Providing Crisis Support for Our Front Line Responders and Healthcare Professionals
Resources for Civilians
The content of this website is for informational purposes only. It is either provided by Disaster Responder Assets Network (DRAN) or its representatives directly, or shared by DRAN’s participants. While DRAN endeavors to keep the content up to date and correct, it makes no representations or warranties of any kind, express or implied, about the completeness, accuracy, reliability, suitability or availability with respect to the website or the information, products, services, or related graphics contained on the website for any purpose. Any reliance you place on such information is therefore strictly at your own risk.
In no event will DRAN be liable for any loss, damage, or injury whatsoever arising out of, or in connection with, the use of this website.
Through this website you are able to link to other websites; DRAN has no control over the nature, content and availability of those sites. The inclusion of any link does not imply a recommendation or endorse the views expressed within them.
Every effort is made to keep the website up and running smoothly. However, DRAN takes no responsibility for, and will not be liable for, the website being temporarily unavailable due to technical issues beyond its control.
The California Labor Federation provides crucial information, including support services for workers; resources for undocumented workers; webinars and training; executive orders; job opportunities; Coronavirus Stimulus Bill (CARES ACT) updates, and more.
DLAC is a coalition of organizations and law firms in Northern California working together to offer free legal services to the communities in the aftermath of natural disasters. Survivors of disasters such as wildfires face a wide variety of legal and financial needs ranging from insurance claim assistance to requests for government programs such as FEMA assistance.
Disasters are Recurring. Be Prepared!
California Could Be Hit By An 8.2 Mega-Earthquake, And It Would Be Catastrophic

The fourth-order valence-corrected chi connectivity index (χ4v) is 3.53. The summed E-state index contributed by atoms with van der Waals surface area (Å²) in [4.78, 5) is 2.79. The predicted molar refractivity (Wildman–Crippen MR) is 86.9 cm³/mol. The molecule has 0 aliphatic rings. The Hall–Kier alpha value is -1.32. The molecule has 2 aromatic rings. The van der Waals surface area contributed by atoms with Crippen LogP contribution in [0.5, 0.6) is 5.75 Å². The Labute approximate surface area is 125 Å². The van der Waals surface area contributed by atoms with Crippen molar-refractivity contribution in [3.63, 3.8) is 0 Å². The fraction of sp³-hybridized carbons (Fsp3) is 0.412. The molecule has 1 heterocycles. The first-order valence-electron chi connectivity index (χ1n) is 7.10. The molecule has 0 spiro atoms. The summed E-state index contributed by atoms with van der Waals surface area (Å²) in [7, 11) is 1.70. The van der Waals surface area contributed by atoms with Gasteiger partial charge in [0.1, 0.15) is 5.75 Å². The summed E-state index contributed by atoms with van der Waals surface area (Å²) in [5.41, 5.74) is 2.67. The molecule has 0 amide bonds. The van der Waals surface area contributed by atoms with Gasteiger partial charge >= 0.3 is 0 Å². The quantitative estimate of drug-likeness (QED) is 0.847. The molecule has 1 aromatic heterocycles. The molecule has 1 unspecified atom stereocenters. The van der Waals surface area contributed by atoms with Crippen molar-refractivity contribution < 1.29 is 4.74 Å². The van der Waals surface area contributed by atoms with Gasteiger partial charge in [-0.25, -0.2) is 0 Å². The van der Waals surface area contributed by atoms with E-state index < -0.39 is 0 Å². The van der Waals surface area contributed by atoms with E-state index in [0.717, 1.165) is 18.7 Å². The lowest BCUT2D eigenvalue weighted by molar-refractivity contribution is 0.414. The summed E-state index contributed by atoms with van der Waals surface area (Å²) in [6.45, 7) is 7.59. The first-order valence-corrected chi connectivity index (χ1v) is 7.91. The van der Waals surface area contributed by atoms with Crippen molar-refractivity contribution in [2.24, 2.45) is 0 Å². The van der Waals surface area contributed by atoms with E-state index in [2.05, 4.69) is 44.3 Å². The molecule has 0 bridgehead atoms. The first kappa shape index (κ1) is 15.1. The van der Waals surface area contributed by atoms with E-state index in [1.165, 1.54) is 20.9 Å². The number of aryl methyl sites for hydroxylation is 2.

How might a disaster affect you? Could you make it on your own for at least three days? After a disaster, you may not have access to a medical facility or even a drugstore, so it’s crucial to plan for the resources you use regularly, and what you would do if those resources are limited or not available. BE PREPARED!
Preparation You Can Do
What Disasters Are Likely To Happen In My Area?
Check out My Hazards! It’s a great tool for the general public to discover hazards in their area.
Look To Purchase Relevant Insurance
California – Earthquake and Flood insurance
Oregon – Tsunami coverage
Hawaii – Tsunami coverage
Create A Living Will, Trust, And Advanced Directives
- Remember to place the documents in a visible spot like a refrigerator.
- Have electronic forms easily accessible on your phone.
- Combine a document for your family in the case something happens to you, so they won’t have to guess how to proceed – What My Family Should Know
Electronic Records Storage
Roadid will provide an electronic record of your medical information accessible online with an ID listed on your bracelet.
With an Apple iPhone, you can put your medical information into the Health application, and it will appear on your phone without needing to unlock it in the case of emergency.
Ensure You Can Receive Emergency Alerts And Warnings
Confirm your mobile device can receive wireless emergency alerts. Sign up for text and/or email alerts from your local jurisdiction.
Consider purchasing a NOAA All Hazards Weather Radio.